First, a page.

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The quest to commercialize one of Latin America’s last undeveloped major gold deposits is one major step closer to a prospectively big pay day for its unlikely owner – a small gold explorer named Exeter Resource (NYSEMKT:XRA). A Canadian-headquartered company, Exeter recently completed a major milestone development. It announced a positive metallurgical study for the sprawling Caspiche gold-copper deposit in northern Chile’s gold-rich Maricunga mineral belt. This is where over 100 million ounces of gold are concentrated among a clutch of mines. The deposit weighs-in at 26 million ounces of gold, 6.7 billion pounds of copper and 48.4 million ounces of silver. This makes it one of the world’s biggest gold discoveries and one of only a handful of mega deposits not yet bought by one of the industry major mining companies.

The only other mine-in-the-making in Latin America that edges Caspiche in terms of size is the nearby Cerro Casale deposit. Jointly owned by global gold mining powerhouses Barrick Gold (NYSE:ABX) and Kinross Gold Corp. (NYSE:KGC), it hosts 28.8 million ounces of gold. It is scheduled for the completion of detailed engineering this year and the startup of mine construction in 2012. Exeter’s vice president of development, Jerry Perkins, says the metallurgical study on the bulk of Exeter’s mineral resources suggests that gold, silver and copper can be mined without any unusual technical obstacles. Perkins says, "Test work has demonstrated that Caspiche sulfide mineralization can be successfully treated using commercially available technologies to produce readily marketable products."

David West, a precious metals analyst for the Vancouver-based investment bank Salman Partners, says that this development goes a long way toward de-risking the project. "It’s one of the larger hurdles that they needed to surpass. In my estimation this makes the company a more attractive takeover candidate for a major company that can afford the large CAPEX (mine building) costs involved in a project of this size and complexity," he says.

Even though Exeter has been the subject of takeover rumors for some time, the company says it’s happy to go it alone through 2011, as it’s convinced that there is considerably more value in the project that has yet to be unlocked.

On that note, Exeter’s metallurgical work will be a key component of a pre-feasibility study (an initial blueprint for a mine) that it has scheduled for completion late this year. Meanwhile, the final major hurdle to validating Caspiche’s commercial viability will be to set out a capital and operating cost analysis, Exeter’s management says.

According to mutual fund manager Marshall Berol, the odds in favor of Caspiche becoming a mine are also reinforced by the presence of plenty of mining infrastructure in the lustrous Maricunga gold belt. Notably, the Cerro Casale mine and Kinross’ 6.2-million-ounce Maricunga Mine straddle Caspiche on either side.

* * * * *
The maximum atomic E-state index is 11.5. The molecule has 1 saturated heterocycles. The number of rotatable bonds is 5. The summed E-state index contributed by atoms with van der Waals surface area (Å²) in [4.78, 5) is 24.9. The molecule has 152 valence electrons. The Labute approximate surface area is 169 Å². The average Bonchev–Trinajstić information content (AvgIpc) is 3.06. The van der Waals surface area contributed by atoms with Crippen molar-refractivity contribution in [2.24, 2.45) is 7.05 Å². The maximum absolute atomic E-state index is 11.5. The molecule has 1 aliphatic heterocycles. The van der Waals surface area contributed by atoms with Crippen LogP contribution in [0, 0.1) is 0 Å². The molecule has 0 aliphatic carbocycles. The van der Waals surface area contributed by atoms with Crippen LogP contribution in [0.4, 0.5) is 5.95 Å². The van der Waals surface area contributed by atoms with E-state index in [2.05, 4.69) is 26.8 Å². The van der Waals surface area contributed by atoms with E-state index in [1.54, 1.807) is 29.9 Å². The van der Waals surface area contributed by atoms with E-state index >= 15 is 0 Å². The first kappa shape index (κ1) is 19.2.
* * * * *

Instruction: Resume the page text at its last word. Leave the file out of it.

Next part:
"The Caspiche project is an exceptional resource. And ultimately, significant economies of scale could be realized if the major players get together to share mining infrastructure in the area," Berol says.

Berol co-manages the San Francisco-based Encompass Fund, which has a heavy weighting in mining equities and which has been a stellar performer over the past four years as a result of a resurgent market in gold stocks. This small mutual fund was ranked as the second best performer last year among over 15,700 global equity funds that are tracked by Morningstar, a financial sector ratings agency.

Unlike several other large-scale gold projects elsewhere in Latin America, Caspiche’s location in Chile also offers a key geopolitical advantage to the company and investors alike, Berol adds. Specifically, Chile is a politically stable democracy that has long been mining-friendly, especially since this capital-intensive industry is essentially the backbone of its economy.

West agrees that advanced-stage gold explorers like Exeter that have assets in politically stable jurisdictions offer attractive risk/reward profiles for investors who want leveraged exposure to a "rising tide" market for bullion prices. West says, "There’s much greater potential upside for the share prices of these stocks, compared with the potential upside of owning physical gold. Investors who take further risks by holding equities require risk premiums and should receive them over time."

Another key advantage is that an asset-rich junior gold stock’s upside does not necessarily have a strong correlation to bullion prices, according to West. If a company develops a rich enough deposit to warrant a mine, its share price should likely enjoy a re-rating once the mine is developed, regardless of the prevailing trend in gold prices.

Company Chairman Yale Simpson says that the bull market for commodities is also weighing in Caspiche’s favor. For instance, the price of copper has more or less tripled to over $4 a pound since the depths of its pronounced slump in early 2009. Similarly, a sustained bull market for both gold and silver continues to add significantly greater value to the precious metals component of this world-class asset. And this has further enhanced the economics in favor of Caspiche going into production, Simpson adds.

Elsewhere in the world, the only other gold junior that is developing a comparably huge world-class gold deposit is Ivanhoe Mines (IVN), which is the majority owner of a huge 45-million-ounce deposit in Mongolia. Also worthy of note is Novagold Resources (NYSEMKT:NG), which has two company-maker deposits in Alaska with combined resources of over 31 million ounces of gold.

Disclosure: I have no positions in any stocks mentioned, and no plans to initiate any positions within the next 72 hours.